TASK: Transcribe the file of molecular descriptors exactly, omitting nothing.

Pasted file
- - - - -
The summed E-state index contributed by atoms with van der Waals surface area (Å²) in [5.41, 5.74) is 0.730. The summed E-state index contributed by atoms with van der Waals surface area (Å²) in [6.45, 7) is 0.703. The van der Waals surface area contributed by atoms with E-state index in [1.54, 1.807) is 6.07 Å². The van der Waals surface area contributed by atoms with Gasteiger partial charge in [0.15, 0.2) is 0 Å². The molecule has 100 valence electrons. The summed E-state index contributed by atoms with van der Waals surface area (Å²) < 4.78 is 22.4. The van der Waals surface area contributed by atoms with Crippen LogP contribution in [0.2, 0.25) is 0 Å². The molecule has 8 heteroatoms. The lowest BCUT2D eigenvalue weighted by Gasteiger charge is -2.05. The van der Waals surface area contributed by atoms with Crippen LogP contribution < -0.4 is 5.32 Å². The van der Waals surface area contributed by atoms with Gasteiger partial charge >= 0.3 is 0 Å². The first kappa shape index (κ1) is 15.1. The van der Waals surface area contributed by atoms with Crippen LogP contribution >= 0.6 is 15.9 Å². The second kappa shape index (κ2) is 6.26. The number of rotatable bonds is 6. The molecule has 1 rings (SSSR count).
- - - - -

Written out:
The summed E-state index contributed by atoms with van der Waals surface area (Å²) in [5.41, 5.74) is 0.730. The summed E-state index contributed by atoms with van der Waals surface area (Å²) in [6.45, 7) is 0.703. The van der Waals surface area contributed by atoms with E-state index in [1.54, 1.807) is 6.07 Å². The van der Waals surface area contributed by atoms with Gasteiger partial charge in [0.15, 0.2) is 0 Å². The molecule has 100 valence electrons. The summed E-state index contributed by atoms with van der Waals surface area (Å²) < 4.78 is 22.4. The van der Waals surface area contributed by atoms with Crippen LogP contribution in [0.2, 0.25) is 0 Å². The molecule has 8 heteroatoms. The lowest BCUT2D eigenvalue weighted by Gasteiger charge is -2.05. The van der Waals surface area contributed by atoms with Crippen LogP contribution < -0.4 is 5.32 Å². The van der Waals surface area contributed by atoms with Gasteiger partial charge >= 0.3 is 0 Å². The first kappa shape index (κ1) is 15.1. The van der Waals surface area contributed by atoms with Crippen LogP contribution >= 0.6 is 15.9 Å². The second kappa shape index (κ2) is 6.26. The number of rotatable bonds is 6. The molecule has 1 rings (SSSR count).